Amazon (AMZN) appears invulnerable in both its leadership and dominance in retailing, thanks to its massive sales online. But one company determined to catch up is Walmart (WMT) -- no matter how challenging and seemingly impossible some people think that is. Often described as the world's largest retailer, Walmart is quietly trudging up on Amazon as it increasingly participates in the booming e-commerce business.
"E-commerce growth remains impressive, with Walmart US sales increasing 50 percent," noted Robert Drbul, analyst at investment firm Guggenheim Securities, and "we continue to believe growth in the 40 percent range in 2018 is achievable." For the fourth quarter, Drbul expects Walmart's online sales contribution to increase further.
One of the major concerns surrounding Walmart was the possibility that it may miss out on the e-commerce sales phenomenon, said RBC Capital analyst Scot Ciccarelli in a recent report to clients. But that has changed since its $3 billion acquisition of Jet.com last year, he noted. That deal has enabled Walmart to outpace Amazon in e-commerce expansion, with a 50 percent growth rate this year. Its online sales totaled $11.5 billion in the US this year.
Michael Lasser, analyst at UBS, said Walmart's third-quarter results had a lot to like, including its core US comparative growth, which reached its highest level in years. Plus, the company showed the ability to "maintain much of its recent momentum in e-commerce, growing both sales and GMV [gross merchandise value] by 50 percent for the third consecutive quarter," said the analyst.
A big plus for the company is analysts' expectation that it will be a strong rival to Amazon. "Walmart has shown that it's more than a long-term survivor but will be competitive with Amazon, and this narrative is worth a high multiple," said Christiopher Horvers, analyst at JPMorgan Securities.
The company is forecasting 40 percent e-commerce growth next year. And Horvers noted that store sales need to be only "ever so slightly positive" to meet Walmart's targets.
Shares of Walmart has been climbing impressively so far this year, leaping from $68 a share in February to just under $98 as of Tuesday's close.
Daniel Binder, analyst at Jefferies who rates the stock a "buy," has a price target of $110, based on 22 times his earnings estimate for fiscal 2019 of $4.90 a share, which is above the three-year average of 17.8 times. Walmart is coming off a period of heavy investment spending, he noted, and he believes there's potential for upward earnings revisions ahead.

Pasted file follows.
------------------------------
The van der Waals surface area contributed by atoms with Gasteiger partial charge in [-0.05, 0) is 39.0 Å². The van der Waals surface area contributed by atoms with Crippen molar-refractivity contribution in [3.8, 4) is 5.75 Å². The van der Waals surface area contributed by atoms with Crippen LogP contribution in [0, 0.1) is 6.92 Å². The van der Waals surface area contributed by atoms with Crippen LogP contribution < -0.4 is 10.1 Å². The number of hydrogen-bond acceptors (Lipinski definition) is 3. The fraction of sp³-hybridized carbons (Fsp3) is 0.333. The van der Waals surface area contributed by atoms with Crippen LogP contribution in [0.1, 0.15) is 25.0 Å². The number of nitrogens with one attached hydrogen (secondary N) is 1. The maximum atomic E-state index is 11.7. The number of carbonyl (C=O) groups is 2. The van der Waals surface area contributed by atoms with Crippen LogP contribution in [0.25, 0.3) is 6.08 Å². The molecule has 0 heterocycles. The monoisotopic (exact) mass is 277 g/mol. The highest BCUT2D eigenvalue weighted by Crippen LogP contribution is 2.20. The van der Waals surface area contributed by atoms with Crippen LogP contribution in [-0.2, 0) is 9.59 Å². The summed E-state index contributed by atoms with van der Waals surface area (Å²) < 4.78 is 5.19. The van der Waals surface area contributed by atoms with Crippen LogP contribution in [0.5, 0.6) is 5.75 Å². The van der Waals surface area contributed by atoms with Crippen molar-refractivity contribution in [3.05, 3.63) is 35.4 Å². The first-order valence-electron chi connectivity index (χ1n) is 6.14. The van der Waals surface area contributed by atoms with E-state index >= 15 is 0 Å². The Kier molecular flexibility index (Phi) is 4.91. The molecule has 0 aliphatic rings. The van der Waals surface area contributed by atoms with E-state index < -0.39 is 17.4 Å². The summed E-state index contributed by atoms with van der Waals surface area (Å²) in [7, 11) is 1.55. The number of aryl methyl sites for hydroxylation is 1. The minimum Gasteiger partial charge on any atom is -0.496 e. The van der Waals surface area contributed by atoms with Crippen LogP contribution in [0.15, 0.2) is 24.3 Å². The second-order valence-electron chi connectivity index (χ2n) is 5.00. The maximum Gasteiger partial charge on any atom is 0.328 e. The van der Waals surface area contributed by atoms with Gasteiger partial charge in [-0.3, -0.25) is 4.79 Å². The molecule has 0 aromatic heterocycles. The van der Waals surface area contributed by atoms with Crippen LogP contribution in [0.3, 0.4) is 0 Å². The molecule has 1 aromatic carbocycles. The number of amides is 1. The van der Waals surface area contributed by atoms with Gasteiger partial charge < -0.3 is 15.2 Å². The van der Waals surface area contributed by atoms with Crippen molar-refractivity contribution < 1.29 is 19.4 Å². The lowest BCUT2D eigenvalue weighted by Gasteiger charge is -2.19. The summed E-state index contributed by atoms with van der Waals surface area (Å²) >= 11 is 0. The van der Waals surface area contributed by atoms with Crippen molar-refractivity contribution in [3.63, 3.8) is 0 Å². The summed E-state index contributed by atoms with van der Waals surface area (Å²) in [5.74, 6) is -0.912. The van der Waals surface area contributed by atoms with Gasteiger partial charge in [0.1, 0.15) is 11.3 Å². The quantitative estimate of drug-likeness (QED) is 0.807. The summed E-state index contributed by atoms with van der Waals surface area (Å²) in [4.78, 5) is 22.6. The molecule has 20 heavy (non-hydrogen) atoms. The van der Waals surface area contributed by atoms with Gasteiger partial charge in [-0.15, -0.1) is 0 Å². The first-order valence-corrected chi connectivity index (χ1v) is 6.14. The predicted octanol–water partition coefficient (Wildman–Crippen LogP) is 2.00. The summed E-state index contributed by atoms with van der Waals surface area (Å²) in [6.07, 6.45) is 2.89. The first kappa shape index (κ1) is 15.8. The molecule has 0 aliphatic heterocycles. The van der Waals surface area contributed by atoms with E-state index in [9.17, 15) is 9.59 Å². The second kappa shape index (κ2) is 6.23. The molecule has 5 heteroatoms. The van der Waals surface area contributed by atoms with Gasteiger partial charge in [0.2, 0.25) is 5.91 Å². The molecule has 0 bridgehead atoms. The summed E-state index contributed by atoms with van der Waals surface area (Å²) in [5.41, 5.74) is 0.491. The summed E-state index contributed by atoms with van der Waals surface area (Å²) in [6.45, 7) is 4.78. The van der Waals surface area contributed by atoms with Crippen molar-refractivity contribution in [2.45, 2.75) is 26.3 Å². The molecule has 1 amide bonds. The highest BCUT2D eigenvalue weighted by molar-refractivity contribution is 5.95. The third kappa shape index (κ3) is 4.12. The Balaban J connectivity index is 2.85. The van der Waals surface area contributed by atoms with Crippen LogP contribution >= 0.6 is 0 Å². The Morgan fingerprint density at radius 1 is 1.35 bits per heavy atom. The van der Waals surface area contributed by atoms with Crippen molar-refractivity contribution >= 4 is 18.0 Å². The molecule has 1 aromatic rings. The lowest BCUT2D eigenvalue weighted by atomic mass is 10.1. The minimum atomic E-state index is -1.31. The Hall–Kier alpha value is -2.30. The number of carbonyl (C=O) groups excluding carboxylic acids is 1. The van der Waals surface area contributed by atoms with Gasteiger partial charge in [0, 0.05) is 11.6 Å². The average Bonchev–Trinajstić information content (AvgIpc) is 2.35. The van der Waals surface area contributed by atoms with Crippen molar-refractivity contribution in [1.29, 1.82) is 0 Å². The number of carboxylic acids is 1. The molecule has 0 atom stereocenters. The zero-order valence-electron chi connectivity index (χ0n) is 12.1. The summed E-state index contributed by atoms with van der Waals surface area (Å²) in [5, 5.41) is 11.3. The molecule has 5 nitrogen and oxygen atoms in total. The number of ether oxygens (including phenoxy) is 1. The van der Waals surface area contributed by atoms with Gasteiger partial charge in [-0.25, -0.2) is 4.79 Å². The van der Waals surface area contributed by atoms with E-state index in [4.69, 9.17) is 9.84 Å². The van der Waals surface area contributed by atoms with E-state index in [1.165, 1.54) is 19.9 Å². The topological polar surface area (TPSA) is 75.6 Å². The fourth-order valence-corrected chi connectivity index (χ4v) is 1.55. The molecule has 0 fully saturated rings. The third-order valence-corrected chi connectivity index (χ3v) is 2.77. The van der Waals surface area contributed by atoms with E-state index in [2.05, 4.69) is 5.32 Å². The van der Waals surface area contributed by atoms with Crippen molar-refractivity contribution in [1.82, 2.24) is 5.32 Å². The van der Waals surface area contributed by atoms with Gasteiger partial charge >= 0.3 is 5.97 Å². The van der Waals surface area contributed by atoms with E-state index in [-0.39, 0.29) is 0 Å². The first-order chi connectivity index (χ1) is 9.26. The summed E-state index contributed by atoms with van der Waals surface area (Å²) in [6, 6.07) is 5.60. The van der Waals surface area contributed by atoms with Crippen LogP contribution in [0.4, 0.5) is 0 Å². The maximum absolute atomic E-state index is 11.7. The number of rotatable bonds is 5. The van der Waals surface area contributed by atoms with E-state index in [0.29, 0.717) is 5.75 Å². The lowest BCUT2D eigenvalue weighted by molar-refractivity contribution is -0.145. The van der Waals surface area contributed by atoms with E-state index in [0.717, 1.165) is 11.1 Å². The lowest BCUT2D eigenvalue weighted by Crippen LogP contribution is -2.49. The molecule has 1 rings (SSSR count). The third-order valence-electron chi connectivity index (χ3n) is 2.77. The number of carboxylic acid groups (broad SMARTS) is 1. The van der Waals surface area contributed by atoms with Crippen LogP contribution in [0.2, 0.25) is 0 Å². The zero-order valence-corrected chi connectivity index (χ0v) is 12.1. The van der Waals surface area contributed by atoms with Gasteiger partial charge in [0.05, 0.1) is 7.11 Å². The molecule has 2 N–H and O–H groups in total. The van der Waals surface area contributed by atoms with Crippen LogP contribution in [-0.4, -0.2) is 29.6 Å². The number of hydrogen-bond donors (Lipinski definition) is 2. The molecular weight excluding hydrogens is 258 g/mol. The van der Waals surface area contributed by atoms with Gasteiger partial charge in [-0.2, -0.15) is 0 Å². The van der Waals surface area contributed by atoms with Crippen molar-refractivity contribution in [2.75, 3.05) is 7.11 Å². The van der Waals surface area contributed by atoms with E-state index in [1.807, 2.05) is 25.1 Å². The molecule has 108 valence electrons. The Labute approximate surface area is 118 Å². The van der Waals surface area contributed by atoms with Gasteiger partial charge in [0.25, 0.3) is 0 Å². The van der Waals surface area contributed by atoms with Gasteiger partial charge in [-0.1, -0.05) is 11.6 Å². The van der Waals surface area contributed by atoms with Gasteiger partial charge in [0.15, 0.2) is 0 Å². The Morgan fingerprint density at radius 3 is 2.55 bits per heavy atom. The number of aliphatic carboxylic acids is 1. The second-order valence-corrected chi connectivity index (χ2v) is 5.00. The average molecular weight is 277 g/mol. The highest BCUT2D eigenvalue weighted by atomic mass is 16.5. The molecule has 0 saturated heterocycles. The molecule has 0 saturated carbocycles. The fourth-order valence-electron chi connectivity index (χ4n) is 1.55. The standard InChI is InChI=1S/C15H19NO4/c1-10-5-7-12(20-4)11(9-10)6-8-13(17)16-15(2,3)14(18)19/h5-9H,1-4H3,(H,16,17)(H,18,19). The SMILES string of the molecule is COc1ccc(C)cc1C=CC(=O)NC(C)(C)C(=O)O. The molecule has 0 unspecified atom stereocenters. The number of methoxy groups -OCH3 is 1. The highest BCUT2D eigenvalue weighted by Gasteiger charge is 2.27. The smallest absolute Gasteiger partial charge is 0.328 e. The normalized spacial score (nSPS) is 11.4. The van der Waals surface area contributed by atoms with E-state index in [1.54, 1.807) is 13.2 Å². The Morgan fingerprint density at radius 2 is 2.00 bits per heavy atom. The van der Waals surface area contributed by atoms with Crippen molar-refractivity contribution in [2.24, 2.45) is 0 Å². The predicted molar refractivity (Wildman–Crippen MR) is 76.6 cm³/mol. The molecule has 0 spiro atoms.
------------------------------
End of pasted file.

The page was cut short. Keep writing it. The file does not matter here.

Joseph Agnese, equity analyst at CFRA Research, figures the company's plans to increase investments through fiscal 2019 will focus on e-commerce and digital capabilities, improving shoppers' in-store experience as well as "expanding online offerings and speeding up delivery," said Agnese.
Rating Walmart as a "strong buy," with a price target of $108 a share, Agnese expects earnings growth over the next 12 months to benefit from more favorable food price inflation and increased store traffic due to improved customer experiences. He sees net sales in fiscal 2018 likely rising 2.8 percent, thanks to an estimated 2.1 percent sales gain at US comparable stores (or stores open a year or more) "and an acceleration in e-commerce sales, partially offset by store closures." Walmart revenues in fiscal 2017 totaled $485.87 billion.
Key factors generating comparable-store sales growth, said Agnese, include improved in-stock levels, a more aggressive pricing strategy, better customer service -- and increased convenience from growth in the e-commerce product offerings, including grocery pickup capability. Agnese projects Walmart will earn $4.43 a share in fiscal 2018 ending Jan. 31, up from fiscal 2017's $4.38. For fiscal 2019, he expects earnings of $4.70 a share.
One more encouraging aspect about investing in Walmart is the stock's steadily upward direction since early last year, largely reflecting the company's reputation as a reliable performer in a highly volatile and competitive industry.